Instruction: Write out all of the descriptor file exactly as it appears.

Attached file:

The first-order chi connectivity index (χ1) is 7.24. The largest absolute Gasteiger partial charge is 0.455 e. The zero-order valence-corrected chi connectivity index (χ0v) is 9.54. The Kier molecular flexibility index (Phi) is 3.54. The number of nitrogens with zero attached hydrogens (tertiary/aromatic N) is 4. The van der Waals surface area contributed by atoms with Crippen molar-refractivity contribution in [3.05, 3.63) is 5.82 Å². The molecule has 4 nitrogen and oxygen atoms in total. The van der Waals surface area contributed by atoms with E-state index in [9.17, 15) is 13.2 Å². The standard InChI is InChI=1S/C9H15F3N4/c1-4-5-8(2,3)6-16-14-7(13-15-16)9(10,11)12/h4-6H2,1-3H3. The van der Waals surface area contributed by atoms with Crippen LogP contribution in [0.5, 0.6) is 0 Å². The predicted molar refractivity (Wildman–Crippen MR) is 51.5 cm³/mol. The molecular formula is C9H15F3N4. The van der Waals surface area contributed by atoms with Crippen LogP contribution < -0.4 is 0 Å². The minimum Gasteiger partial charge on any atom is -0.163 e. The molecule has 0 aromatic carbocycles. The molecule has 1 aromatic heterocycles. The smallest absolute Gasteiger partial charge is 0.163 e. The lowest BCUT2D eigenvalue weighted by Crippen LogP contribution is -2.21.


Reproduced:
The first-order chi connectivity index (χ1) is 7.24. The largest absolute Gasteiger partial charge is 0.455 e. The zero-order valence-corrected chi connectivity index (χ0v) is 9.54. The Kier molecular flexibility index (Phi) is 3.54. The number of nitrogens with zero attached hydrogens (tertiary/aromatic N) is 4. The van der Waals surface area contributed by atoms with Crippen molar-refractivity contribution in [3.05, 3.63) is 5.82 Å². The molecule has 4 nitrogen and oxygen atoms in total. The van der Waals surface area contributed by atoms with E-state index in [9.17, 15) is 13.2 Å². The standard InChI is InChI=1S/C9H15F3N4/c1-4-5-8(2,3)6-16-14-7(13-15-16)9(10,11)12/h4-6H2,1-3H3. The van der Waals surface area contributed by atoms with Crippen LogP contribution in [0.5, 0.6) is 0 Å². The predicted molar refractivity (Wildman–Crippen MR) is 51.5 cm³/mol. The molecular formula is C9H15F3N4. The van der Waals surface area contributed by atoms with Crippen LogP contribution < -0.4 is 0 Å². The minimum Gasteiger partial charge on any atom is -0.163 e. The molecule has 0 aromatic carbocycles. The molecule has 1 aromatic heterocycles. The smallest absolute Gasteiger partial charge is 0.163 e. The lowest BCUT2D eigenvalue weighted by Crippen LogP contribution is -2.21.